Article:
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Singapore Treaty has serious foreign investment implications
18 August 2000
The Government is currently negotiating a closer economic partnership with Singapore. It is shrouded in secrecy. Even National released the text of the infamous Multilateral Agreement on Investment (MAI), in the late 1990s. Labour/Alliance is showing the undemocratic traits of all its predecessors on the subject of free trade.
Because it is secret, the treaty’s implications are neither known nor understood by the public (or MPs). It provides a very big foot in the door for similar pacts with the whole SE Asian region, with South America, and the US. It has already been described as a Trojan horse by the current head of the Asia 2000 Foundation, who was NZ‘s chief negotiator at the GATT Uruguay Round (Tim Groser, address to NZ Institute for Policy Studies, 15/3/00; Beyond CER: new trade options for NZ).
The Alliance is critical to whether this precedent setting treaty passes or fails. Its silence on the subject has been deafening. Yet the Alliance was active in the successful campaign which defeated the MAI. Jim Anderton is a keen cricketer, so he should understand that it was an attempt to win the game with a six; they’re now trying singles.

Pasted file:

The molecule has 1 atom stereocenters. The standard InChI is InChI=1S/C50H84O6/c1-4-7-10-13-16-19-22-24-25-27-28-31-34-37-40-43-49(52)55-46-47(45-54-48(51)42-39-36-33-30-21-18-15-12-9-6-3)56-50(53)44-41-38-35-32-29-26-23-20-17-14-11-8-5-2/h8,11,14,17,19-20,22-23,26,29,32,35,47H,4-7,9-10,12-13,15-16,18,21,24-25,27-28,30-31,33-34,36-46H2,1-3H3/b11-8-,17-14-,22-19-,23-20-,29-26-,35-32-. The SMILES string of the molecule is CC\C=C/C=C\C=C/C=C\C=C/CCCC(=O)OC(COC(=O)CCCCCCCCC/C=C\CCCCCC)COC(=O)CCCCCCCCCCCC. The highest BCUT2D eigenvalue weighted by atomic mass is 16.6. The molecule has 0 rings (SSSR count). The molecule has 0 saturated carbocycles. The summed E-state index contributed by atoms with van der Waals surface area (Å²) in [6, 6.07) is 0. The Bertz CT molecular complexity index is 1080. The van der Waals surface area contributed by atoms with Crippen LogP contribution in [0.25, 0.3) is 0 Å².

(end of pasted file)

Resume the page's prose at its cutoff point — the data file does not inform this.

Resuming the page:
The Singapore treaty is not just about trade. It has major implications for foreign investment. Building on the model of the MAI and the aborted Millennium Round of the WTO, it will doubtless offer features such as no rollback and national treatment for Singaporean investors here. Meaning that it will be impossible to do anything substantive to repair the damage done by 15 years of unrestricted foreign takeover of NZ, and illegal to give any preference to NZ companies over Singaporean ones.
Singapore is already a major player among NZ’s new transnational owners Singaporeans partly or fully own assets including Brierley’s (which has moved to Singapore), Air New Zealand, Auckland Airport, DB, Corbans, Union Shipping, Sealord, CDL (the largest hotel owner in NZ), Computerland, large numbers of commercial buildings, rural land and resorts. And some of that investment has been controversial the Singaporean partner of Tommy Suharto bought the multimillion dollar Lilybank resort from him for $1.
So this treaty, if passed, will contribute to: the crippling balance of payments deficit (as profits haemorrhage out of the country), to the unemployment that follows foreign investors as they rationalise, restructure and relocate their bargain buys, and to the creation of more menial, lowpaid jobs. These are some of the reasons why this treaty must be made public, with its implications clearly spelled out to Parliamentarians and public alike, and why it must be defeated. To discourage the others.